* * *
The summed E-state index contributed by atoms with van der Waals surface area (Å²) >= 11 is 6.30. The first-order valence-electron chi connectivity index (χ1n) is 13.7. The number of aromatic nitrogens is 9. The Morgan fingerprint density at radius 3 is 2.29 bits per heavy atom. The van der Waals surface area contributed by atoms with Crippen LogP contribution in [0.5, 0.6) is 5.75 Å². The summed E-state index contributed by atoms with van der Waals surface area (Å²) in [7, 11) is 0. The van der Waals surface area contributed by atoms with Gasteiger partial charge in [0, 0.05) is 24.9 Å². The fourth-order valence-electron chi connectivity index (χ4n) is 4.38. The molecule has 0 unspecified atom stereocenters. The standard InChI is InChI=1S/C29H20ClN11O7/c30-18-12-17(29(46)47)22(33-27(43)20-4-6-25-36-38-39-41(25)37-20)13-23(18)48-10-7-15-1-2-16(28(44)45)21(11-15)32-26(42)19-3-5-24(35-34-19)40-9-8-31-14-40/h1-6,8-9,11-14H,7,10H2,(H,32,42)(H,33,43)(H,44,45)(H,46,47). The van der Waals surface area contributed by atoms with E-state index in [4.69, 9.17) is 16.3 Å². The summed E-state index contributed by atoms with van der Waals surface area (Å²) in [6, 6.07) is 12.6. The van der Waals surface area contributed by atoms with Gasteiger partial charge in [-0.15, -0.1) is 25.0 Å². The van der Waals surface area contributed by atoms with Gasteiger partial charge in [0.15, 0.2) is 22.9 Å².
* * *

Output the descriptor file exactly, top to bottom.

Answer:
The summed E-state index contributed by atoms with van der Waals surface area (Å²) >= 11 is 6.30. The first-order valence-electron chi connectivity index (χ1n) is 13.7. The number of aromatic nitrogens is 9. The Morgan fingerprint density at radius 3 is 2.29 bits per heavy atom. The van der Waals surface area contributed by atoms with Crippen LogP contribution in [0.5, 0.6) is 5.75 Å². The summed E-state index contributed by atoms with van der Waals surface area (Å²) in [7, 11) is 0. The van der Waals surface area contributed by atoms with Gasteiger partial charge in [0, 0.05) is 24.9 Å². The fourth-order valence-electron chi connectivity index (χ4n) is 4.38. The molecule has 0 unspecified atom stereocenters. The standard InChI is InChI=1S/C29H20ClN11O7/c30-18-12-17(29(46)47)22(33-27(43)20-4-6-25-36-38-39-41(25)37-20)13-23(18)48-10-7-15-1-2-16(28(44)45)21(11-15)32-26(42)19-3-5-24(35-34-19)40-9-8-31-14-40/h1-6,8-9,11-14H,7,10H2,(H,32,42)(H,33,43)(H,44,45)(H,46,47). The van der Waals surface area contributed by atoms with E-state index in [4.69, 9.17) is 16.3 Å². The summed E-state index contributed by atoms with van der Waals surface area (Å²) in [6, 6.07) is 12.6. The van der Waals surface area contributed by atoms with Gasteiger partial charge in [-0.15, -0.1) is 25.0 Å². The van der Waals surface area contributed by atoms with Gasteiger partial charge in [0.15, 0.2) is 22.9 Å².